It is not simply enough to say that the media are capitalist projects and leave it at that. As Robert McChesney and others continue to argue, it is impossible to have a truly democratic society when access to all the major modes of information and communication is controlled by a tiny elite. Even in the age of the free [sic] computer, the internet remains a denizen of relative elites. The vast majority of people live in a world where the only media they even barely control are their own telephones (notwithstanding the phone company owning all the lines and the relentless press of telemarketers) and their outgoing mail (though this too should be qualified by the fact that a lot of outgoing domestic mail consists of bill payments and other nonvoluntary communications).
As cultural Marxists have long argued, ownership and access alone do not guarantee the meaning and power of media. Their dynamic shapes, as "cultural technologies" to borrow a term from Jody Berland, have tremendous effects on how we experience them and with them our relationships to other parts of our social world. The workings of the mass media at a purely functional level make a difference in their social significance. To take an obvious example, the context of an experience of synchronized light and sound makes enough difference that the English language has clear semantic distinctions between television, film, and video — though of course those categories are often crossed. This too is an area where leftists need to think carefully in terms of social transformation. It was not enough for the communists in the then-new U.S.S.R. to take over the assembly lines in order to effect a truly egalitarian working environment — they were still assembly lines, and the people who worked them were still exploited. The same holds true for media today: for a truly just and egalitarian media system, we need to transform the character of media as cultural technologies — as ways of communicating. Again, Marx offers the kernel of this insight: "the forming of the five senses is the labor of the entire history of the world down to the present." Media are not simply institutions and conduits for messages, but rather they are a product of immense collective labor by people to shape their own sensory relationship with the world.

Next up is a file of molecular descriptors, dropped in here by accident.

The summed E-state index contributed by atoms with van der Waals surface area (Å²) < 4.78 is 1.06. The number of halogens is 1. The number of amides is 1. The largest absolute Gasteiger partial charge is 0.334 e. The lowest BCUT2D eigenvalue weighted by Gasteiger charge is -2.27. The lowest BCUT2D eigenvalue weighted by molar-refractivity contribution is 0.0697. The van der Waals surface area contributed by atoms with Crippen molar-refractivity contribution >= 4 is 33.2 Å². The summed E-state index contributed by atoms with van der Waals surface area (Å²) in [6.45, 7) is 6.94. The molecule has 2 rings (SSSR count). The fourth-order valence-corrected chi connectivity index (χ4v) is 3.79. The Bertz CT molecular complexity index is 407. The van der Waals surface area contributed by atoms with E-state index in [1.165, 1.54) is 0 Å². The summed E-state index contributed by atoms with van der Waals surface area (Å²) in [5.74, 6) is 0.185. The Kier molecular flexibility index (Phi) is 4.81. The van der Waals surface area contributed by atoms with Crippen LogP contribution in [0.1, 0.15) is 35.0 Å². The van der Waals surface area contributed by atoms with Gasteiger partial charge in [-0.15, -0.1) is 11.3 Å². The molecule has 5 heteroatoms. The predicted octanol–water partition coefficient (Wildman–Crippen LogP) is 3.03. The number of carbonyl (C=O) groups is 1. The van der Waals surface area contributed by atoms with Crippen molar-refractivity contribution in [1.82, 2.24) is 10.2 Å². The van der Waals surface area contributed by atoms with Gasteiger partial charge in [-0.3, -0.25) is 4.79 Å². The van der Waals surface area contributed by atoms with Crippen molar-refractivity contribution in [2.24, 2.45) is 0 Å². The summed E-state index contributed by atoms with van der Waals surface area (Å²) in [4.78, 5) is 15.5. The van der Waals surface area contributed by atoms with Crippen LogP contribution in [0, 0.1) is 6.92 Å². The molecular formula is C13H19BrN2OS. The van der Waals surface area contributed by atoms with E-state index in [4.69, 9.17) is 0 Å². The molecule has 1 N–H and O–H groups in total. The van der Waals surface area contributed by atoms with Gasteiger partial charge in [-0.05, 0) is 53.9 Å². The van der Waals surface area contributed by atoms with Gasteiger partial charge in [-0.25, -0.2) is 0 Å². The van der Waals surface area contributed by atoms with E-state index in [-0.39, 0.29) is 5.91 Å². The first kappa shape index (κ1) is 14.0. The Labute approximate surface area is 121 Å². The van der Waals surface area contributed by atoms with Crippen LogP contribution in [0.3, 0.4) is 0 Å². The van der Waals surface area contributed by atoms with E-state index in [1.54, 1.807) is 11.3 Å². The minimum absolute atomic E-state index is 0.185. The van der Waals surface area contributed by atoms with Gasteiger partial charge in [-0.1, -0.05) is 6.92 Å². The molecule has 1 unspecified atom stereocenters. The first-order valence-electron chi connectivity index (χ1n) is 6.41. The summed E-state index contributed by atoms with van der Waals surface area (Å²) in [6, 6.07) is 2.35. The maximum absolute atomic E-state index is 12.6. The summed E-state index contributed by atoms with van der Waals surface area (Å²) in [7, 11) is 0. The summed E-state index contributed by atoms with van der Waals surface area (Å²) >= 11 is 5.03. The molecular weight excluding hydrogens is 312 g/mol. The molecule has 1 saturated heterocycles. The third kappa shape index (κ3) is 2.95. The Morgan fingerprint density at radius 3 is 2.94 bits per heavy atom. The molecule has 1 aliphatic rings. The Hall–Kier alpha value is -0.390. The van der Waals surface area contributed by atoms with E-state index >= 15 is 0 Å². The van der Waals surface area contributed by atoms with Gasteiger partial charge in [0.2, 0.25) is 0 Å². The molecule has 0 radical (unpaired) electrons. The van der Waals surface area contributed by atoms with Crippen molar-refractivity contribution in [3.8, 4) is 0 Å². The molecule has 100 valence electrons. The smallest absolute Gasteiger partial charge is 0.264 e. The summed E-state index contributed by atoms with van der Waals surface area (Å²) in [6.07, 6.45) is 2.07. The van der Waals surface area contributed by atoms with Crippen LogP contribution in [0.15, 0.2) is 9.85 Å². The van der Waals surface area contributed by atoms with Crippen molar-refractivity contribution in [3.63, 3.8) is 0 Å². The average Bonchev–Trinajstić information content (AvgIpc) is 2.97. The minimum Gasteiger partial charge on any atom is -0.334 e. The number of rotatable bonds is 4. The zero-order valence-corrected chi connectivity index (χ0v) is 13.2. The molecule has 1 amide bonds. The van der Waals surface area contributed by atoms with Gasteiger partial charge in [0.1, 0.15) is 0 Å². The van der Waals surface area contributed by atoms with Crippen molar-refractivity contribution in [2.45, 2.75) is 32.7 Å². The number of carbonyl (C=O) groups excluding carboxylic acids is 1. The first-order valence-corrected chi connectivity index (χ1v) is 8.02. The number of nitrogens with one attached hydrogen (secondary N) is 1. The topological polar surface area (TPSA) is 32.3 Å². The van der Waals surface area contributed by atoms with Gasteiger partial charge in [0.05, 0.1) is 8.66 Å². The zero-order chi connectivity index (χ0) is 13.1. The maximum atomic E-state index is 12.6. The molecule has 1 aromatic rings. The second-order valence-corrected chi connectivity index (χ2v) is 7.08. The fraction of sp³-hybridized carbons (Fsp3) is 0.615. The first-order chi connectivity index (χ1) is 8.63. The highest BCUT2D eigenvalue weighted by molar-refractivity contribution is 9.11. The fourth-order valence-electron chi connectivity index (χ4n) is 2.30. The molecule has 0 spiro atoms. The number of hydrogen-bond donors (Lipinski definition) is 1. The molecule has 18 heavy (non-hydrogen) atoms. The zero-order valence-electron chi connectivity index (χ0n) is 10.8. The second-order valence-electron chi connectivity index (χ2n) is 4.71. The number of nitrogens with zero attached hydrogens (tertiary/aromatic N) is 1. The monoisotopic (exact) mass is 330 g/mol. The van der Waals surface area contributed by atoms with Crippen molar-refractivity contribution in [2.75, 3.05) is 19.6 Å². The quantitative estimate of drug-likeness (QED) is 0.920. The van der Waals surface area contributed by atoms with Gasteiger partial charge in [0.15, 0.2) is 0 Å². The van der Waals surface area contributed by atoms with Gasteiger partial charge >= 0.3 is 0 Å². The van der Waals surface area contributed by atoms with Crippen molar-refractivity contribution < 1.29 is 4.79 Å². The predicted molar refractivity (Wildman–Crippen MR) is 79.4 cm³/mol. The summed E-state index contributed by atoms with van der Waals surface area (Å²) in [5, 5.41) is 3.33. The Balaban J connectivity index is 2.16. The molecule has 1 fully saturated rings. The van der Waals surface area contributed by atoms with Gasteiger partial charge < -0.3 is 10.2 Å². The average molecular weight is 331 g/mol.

Marx's writings offer an essentially hopeful model of history, and this is perhaps the point at which even the most post-structuralist reading of Marx has to concede to humanism: people can and should change the world to make it all the more humane (rather than, shall we say, "all too human"), and in thinking about the media, it is this basic ethical principal that should guide all Marxist analysis of the media. We may understand media as massive institutions that are out of the control of the average man or woman, but we must keep alive the hope that motivated and active groups of people can still transform them. We should make our analyses count toward this end. We should work together to transform our five senses.
Jonathan Sterne is an Assistant Professor of Communication at the University of Pittsburgh and a member of the Bad Subjects Production Team. He has written on popular and programmed music, television distribution, the internet, academic politics, and is currently completing a book on the history of sound reproduction. He can be reached at firstname.lastname@example.org.